Crypto crackdown got you down? Historian Rosenthal says we’ll ‘get it right’ — eventually

Looking back, it was “obviously the wrong thing to do,” he says, “but that’s what we do”

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In a 1911 speech, Nicholas Murray Butler said “the limited liability corporation is the greatest single discovery of modern times.”

“Even steam and electricity are far less important than the limited liability corporation,” he exclaimed, “and they would be reduced to comparative impotence without it.”

There was a time not long before Butler’s famous speech that the notion of limited liability — a cornerstone of modern capitalism — was considered highly immoral. 

It was thought to be “the end of economics” that would “undo the Renaissance” and destroy “the spirit of capitalism,” Josh Rosenthal, PhD says.

The historian, co-founder and partner at The 6ixth Event spoke to Blockworks on the Empire podcast (Spotify / Apple) about the centuries-old cycle of economic innovation and inevitable backlash, now taking place in the crypto industry.

The ideas of limited liability companies and fractional equity were once perceived as social evils, Rosenthal explains. 

Prior to their inception, the average person was “locked out of opportunities.” Governing powers of the era enforced bans on what was an early form of decentralized finance, Rosenthal says. 

“That eventually went on to become our stock market: the Dow, the Nasdaq, 401k’s — the modern financial system,” he says.

The initial reaction from government institutions, he says, “was to try to ban the limited liability company [and] fractionalized equity.”

‘Protecting the consumer’

The argument against financial innovations remains a dismissive chorus today: “Who needs it?

“When that didn’t work,” he says, federal powers used another familiar ploy: “they tried to decide who could buy what, under the guise of protecting the consumer.”

A great example in more recent times, Rosenthal says, was Apple’s IPO. The government of Massachusetts decided to “protect consumers” from purchasing the stock, deemed “too risky” for “high-fliers that don’t have solid earnings foundations.” 

A thousand dollars in Apple at the time would be worth anywhere between a million and a million and a half dollars today, Rosenthal says.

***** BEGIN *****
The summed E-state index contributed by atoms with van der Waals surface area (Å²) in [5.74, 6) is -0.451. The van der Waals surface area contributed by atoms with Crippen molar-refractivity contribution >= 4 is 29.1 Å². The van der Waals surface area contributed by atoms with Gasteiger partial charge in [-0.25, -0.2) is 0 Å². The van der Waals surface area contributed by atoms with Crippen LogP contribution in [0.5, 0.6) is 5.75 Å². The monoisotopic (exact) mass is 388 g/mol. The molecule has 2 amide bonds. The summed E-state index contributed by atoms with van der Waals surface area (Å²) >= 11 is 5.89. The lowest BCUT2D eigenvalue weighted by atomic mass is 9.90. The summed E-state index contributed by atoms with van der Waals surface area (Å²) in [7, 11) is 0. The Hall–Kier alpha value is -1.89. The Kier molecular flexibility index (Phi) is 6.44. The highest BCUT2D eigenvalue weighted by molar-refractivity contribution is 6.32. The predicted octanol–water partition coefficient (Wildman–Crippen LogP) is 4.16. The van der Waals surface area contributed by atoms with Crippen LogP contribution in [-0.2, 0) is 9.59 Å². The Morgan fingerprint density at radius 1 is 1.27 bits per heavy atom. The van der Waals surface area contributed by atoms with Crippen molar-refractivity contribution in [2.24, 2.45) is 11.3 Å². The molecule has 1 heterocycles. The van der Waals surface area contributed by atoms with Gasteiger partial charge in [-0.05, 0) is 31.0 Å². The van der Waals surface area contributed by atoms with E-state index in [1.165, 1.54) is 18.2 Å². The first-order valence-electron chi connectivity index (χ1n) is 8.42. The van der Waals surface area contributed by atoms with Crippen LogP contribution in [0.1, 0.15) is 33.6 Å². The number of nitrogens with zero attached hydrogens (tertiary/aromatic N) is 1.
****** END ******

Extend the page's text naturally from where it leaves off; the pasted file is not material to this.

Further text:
Looking back, it was “obviously the wrong thing to do,” he says, “but that’s what we do.”

“We ban the class and then we ban assets therein.”

Different playbooks

Beginning in the 90’s, regulatory policies in the UK diverged from America’s approach to the financial realm, Rosenthal says. “The UK’s rise as a global financial system is largely a function of us being unwilling to deregulate in the way that they did.”

“This is trillions of dollars, which we opted not to participate in.”

The lesson to be learned is “if you don’t participate in this,” Rosenthal warns, “someone else globally will.”

The “crypto playbook” that the UK is following now is based on what worked for them in the nineties, he says.

The innovation of encryption, Rosenthal says, is a more recent example of the phenomenon. “Despite creating the internet, we tried to ban a major use of it.”

“We tried to ban the tech that became the basis for privacy for your iPhone, for credit card payment, for online payments. We tried to ban what would become e-commerce — $5.2 trillion in the US alone each year.”

Ultimately, the strategy failed, Rosenthal says. “If the US was going to ban online payment and encryption,” he says, “other companies were doing it.”

The regulation was “walked back through Congress,” Rosenthal explains, because other countries were using the technology effectively, resulting in generative economic creation. “It created more than they otherwise thought was possible.”

“We didn’t want to lose out on that.”

Eventually, “we got it right,” Rosenthal says, but it was “a fight.”

This is just how we do it

In the current regulatory conflicts in crypto, Rosenthal sees echoes of past regulatory behavior, from the Holy Roman Empire to British Imperialism and on through to twentieth century America. “It’s very similar to what [we’ve been doing] over these past 80 years.”

“This is just how we do it.”

“If you think about the Renaissance,” Empire podcast host Yanowitz says, “they were right to think that governance from the bottom would be chaos.”

“Oftentimes, it was,” he says. “But at the end of the day, it was this massive transformation of society that was a net benefit.”

The SEC’s familiar “tagline” is “protecting consumers,” he says.

“It’s a combination of fear of chaos and just something that they can’t control” followed by “an inability to understand the magnitude and the size that this can get.”

“Our model isn’t perfect,” Rosenthal says. “It always falters initially. This is what we do. It’s expected.”

“The bet is that we get it right.”


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